Poor hospital hygiene: most doctors at Beaumont ‘failed to wash their hands’
Latest Hiqa report show patient health put at ‘serious risk’
PATIENTS’ health and welfare at a Dublin hospital were put at "serious risk" as a result of poor hygiene practice, a health watchdog has claimed.
A spot check at Beaumont Hospital by the Health Information and Quality Authority (Hiqa) found most doctors failed to wash their hands or change their aprons as they moved from patient to patient.
Inspectors also uncovered a dirty utility room where sterile equipment and hand towels were stored, along with clinical bins that were overflowing with soiled and contaminated linen.
In a report on the unannounced assessment on July 23, Hiqa said preventing the risk of the spread of healthcare-associated infections (HCAIs) was essential to ensure patient safety.
"Hand hygiene is recognised internationally as the single most important preventative measure in the transmission of HCAIs in healthcare services," it said.
"It is essential that a culture of hand hygiene practice is embedded in every service at all levels.
"Hand hygiene practice and standard precautions for prevention and control of HCAI were not operationally embedded, posing a risk to patients in Beaumont Hospital."
A string of failures were identified in the hospital's neurosurgical intensive care unit, such as poor hand hygiene among medical staff.
The report found needles, syringes and intravenous fluids were stored in an unlocked utility room, along with a drugs fridge that was left open allowing unauthorised access.
Bags of clinical waste were left unsecured in the entrance of the unit while awaiting collection, while soiled and infected linen were stored in a waste bin in a utility room.
Inspectors found dust and sticky residues on bed frames, rails and wheels in St Teresa's Ward, the transplant unit.
Containers storing glucometers were stained with a "blood-like substance", while rust was detected around the wheels of some dressing trolleys.
Beaumont's emergency department, which has a catchment area of around 250,000 people, also came under fire in the Hiqa report.
Trolleys and shelving with equipment were found to be dusty, while a bin in a men's toilet was "encrusted with dust and grime".
Bins were overfilled, causing risk of needle-stick injuries, the report said.
Beaumont Hospital was notified of the breaches in writing within a week after the spot check.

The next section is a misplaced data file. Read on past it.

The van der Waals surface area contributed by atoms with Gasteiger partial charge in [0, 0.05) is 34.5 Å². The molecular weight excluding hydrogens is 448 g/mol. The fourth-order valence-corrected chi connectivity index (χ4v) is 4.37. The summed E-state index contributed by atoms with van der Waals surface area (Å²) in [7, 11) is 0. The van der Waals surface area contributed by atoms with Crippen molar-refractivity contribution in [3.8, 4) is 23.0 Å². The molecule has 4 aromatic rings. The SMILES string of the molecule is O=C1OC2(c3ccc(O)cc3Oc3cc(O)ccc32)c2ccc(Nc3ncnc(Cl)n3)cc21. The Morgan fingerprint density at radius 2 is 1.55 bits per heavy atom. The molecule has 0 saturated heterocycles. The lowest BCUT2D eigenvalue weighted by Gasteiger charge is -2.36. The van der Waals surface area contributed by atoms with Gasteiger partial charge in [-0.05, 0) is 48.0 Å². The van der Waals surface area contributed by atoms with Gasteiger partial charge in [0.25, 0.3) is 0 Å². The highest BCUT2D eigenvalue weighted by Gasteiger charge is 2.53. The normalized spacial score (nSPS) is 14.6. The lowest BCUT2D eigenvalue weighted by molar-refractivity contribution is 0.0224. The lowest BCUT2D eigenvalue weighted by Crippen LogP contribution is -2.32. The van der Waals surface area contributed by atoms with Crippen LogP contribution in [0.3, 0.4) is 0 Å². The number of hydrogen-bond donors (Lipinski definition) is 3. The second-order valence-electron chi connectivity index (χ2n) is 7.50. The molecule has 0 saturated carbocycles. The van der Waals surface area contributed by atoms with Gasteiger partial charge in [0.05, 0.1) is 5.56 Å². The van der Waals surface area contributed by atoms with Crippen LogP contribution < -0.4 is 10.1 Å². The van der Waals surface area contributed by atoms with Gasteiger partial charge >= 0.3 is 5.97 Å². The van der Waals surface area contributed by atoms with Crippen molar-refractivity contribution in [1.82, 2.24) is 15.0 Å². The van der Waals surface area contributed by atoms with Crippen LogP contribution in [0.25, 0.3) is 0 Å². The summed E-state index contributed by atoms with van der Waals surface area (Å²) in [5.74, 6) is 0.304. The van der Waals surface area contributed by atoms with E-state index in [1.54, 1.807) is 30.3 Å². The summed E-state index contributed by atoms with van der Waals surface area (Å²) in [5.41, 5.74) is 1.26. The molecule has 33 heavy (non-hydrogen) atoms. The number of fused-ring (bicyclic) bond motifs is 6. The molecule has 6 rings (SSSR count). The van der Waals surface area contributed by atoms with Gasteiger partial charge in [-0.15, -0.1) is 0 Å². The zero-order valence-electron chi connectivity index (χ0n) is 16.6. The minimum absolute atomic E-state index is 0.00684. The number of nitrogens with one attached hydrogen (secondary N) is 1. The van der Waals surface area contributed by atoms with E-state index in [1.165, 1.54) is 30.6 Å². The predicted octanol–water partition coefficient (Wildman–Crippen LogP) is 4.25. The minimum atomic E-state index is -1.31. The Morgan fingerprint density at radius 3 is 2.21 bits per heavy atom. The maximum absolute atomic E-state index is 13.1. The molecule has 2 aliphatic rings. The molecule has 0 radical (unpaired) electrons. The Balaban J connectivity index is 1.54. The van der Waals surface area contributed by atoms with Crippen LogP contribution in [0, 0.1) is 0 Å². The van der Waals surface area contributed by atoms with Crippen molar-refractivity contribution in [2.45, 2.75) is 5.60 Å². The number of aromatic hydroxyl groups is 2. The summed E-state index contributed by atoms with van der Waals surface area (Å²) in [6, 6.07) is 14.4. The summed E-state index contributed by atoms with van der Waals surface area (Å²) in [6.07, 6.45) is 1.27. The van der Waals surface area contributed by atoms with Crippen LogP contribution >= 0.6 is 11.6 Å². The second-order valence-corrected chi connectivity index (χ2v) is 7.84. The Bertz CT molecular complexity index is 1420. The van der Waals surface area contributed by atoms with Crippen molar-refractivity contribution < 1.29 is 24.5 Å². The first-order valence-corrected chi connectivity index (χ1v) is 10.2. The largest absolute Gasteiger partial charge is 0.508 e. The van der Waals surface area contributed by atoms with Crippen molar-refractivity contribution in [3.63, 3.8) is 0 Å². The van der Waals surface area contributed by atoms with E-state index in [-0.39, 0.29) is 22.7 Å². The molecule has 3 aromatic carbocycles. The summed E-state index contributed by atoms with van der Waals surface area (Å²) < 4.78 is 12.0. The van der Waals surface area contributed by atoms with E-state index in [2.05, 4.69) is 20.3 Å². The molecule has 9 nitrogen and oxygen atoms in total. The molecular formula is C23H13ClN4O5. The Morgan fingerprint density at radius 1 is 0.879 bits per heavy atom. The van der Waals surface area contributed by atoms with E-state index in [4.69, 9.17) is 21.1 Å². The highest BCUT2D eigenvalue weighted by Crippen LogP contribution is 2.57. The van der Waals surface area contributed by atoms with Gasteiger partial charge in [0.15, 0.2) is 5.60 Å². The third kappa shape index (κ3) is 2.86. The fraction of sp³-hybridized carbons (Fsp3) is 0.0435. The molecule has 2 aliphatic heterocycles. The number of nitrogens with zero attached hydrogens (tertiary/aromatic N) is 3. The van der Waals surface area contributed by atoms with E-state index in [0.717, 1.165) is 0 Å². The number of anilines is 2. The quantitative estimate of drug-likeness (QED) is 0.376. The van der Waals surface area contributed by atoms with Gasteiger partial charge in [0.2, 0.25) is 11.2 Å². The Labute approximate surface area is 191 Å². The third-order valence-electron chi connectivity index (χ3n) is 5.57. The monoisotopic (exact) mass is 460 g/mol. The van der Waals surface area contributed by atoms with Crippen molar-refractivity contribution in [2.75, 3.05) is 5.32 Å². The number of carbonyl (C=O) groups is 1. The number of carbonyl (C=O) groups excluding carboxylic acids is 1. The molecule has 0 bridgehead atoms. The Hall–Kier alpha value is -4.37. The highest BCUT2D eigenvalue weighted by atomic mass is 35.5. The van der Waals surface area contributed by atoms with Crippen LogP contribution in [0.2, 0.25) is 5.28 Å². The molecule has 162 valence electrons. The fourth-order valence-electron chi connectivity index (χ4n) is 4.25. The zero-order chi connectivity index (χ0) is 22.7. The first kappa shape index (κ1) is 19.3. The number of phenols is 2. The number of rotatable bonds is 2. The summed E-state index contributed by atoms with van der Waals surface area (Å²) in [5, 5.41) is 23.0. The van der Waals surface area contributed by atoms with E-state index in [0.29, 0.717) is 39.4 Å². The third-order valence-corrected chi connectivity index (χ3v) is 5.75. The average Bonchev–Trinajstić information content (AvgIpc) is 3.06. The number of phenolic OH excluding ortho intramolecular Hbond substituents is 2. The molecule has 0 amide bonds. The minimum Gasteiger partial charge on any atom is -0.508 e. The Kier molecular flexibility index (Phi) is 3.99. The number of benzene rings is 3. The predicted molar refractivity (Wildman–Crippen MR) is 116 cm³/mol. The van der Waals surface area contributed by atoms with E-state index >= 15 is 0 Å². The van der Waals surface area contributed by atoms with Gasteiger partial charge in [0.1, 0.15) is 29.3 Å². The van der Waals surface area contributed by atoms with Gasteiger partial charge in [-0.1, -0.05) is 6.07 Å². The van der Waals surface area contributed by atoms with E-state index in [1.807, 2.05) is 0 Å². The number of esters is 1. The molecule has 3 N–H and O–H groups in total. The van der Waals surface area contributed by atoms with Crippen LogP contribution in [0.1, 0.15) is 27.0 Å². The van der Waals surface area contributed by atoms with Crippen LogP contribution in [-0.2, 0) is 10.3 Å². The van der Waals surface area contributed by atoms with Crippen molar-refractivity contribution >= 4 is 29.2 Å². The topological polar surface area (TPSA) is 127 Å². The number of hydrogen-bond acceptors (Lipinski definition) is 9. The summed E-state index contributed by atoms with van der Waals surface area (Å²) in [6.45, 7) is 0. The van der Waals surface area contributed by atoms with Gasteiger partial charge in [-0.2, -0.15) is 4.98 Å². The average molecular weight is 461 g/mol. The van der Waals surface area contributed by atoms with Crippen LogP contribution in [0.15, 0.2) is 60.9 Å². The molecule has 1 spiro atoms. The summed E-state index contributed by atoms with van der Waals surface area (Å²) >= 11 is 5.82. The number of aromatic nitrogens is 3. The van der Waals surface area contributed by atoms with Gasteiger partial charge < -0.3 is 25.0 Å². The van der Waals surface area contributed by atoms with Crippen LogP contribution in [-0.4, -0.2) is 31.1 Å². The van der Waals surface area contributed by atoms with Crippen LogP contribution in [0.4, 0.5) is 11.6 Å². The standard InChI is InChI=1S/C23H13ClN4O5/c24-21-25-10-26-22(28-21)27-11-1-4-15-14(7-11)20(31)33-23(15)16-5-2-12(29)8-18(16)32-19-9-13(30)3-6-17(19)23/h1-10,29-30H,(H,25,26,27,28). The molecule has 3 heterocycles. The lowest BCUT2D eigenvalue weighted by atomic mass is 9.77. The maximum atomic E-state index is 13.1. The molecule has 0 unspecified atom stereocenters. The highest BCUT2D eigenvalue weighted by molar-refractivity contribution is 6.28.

Hiqa confirmed it will return to the hospital for another assessment within the next six months.
Meanwhile, four other reports have been released following spot checks at hospitals across the country.
Cleanliness and hygiene levels were generally found to be acceptable, but some areas for improvement were found.
Lourdes Orthopaedic Hospital, Kilcreene, Co Kilkenny, was assessed on July 19. Hiqa's findings included:
:: A protective temporary closure mechanism on two sharps bins was not in place, putting staff at risk of needlestick injury;
:: A cleaners' room, containing potentially hazardous cleaning solutions, was lockable, but ajar and accessible to unauthorised persons;
:: A dirty utility room was unlockable, which is not compliant with the national standards for the prevention and control of HCAIs.
Midwestern Regional Maternity Hospital, Co Limerick, was spot-checked on July 10. Hiqa's findings included:
:: While the hospital had implemented initiatives to improve hand hygiene, practices were inconsistent with national standards;
:: A culture of hand hygiene is not embedded at an operational level within some of the hospital staff grades.
Merlin Park Hospital, Co Galway, was spot-checked on July 9. Report findings included:
:: Seventeen of 20 hand hygiene opportunities observed during check were taken;
:: All 17 complied with best practice hand hygiene technique. Non-compliance related to failure to take hand hygiene opportunities available.
Midland Regional Hospital, Tullamore, Co Offaly was assessed on May 20. Findings included:
:: Hand hygiene soap, alcohol gel and hand towels were located within easy access to sinks;
:: Signs instructing correct hand hygiene procedures were displayed at sinks designated in the areas assessed;
:: Hand hygiene of staff in the areas assessed was mostly in line with best practice guideline.
By Lyndsey Telford